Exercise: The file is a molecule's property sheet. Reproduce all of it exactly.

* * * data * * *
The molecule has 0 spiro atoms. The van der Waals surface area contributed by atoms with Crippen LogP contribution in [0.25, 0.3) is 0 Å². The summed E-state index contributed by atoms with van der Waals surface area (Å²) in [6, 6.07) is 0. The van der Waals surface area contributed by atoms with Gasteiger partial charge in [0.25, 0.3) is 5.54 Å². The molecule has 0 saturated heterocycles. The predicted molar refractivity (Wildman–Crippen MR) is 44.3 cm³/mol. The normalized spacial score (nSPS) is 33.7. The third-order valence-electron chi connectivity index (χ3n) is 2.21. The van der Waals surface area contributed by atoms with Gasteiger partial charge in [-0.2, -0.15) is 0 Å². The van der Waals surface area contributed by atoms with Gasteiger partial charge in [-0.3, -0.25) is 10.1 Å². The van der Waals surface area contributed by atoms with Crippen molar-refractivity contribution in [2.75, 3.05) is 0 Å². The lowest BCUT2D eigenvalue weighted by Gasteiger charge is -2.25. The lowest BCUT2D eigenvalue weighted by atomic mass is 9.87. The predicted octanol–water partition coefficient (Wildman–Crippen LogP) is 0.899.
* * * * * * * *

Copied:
The molecule has 0 spiro atoms. The van der Waals surface area contributed by atoms with Crippen LogP contribution in [0.25, 0.3) is 0 Å². The summed E-state index contributed by atoms with van der Waals surface area (Å²) in [6, 6.07) is 0. The van der Waals surface area contributed by atoms with Gasteiger partial charge in [0.25, 0.3) is 5.54 Å². The molecule has 0 saturated heterocycles. The predicted molar refractivity (Wildman–Crippen MR) is 44.3 cm³/mol. The normalized spacial score (nSPS) is 33.7. The third-order valence-electron chi connectivity index (χ3n) is 2.21. The van der Waals surface area contributed by atoms with Gasteiger partial charge in [-0.2, -0.15) is 0 Å². The van der Waals surface area contributed by atoms with Gasteiger partial charge in [-0.3, -0.25) is 10.1 Å². The van der Waals surface area contributed by atoms with Crippen molar-refractivity contribution in [2.75, 3.05) is 0 Å². The lowest BCUT2D eigenvalue weighted by Gasteiger charge is -2.25. The lowest BCUT2D eigenvalue weighted by atomic mass is 9.87. The predicted octanol–water partition coefficient (Wildman–Crippen LogP) is 0.899.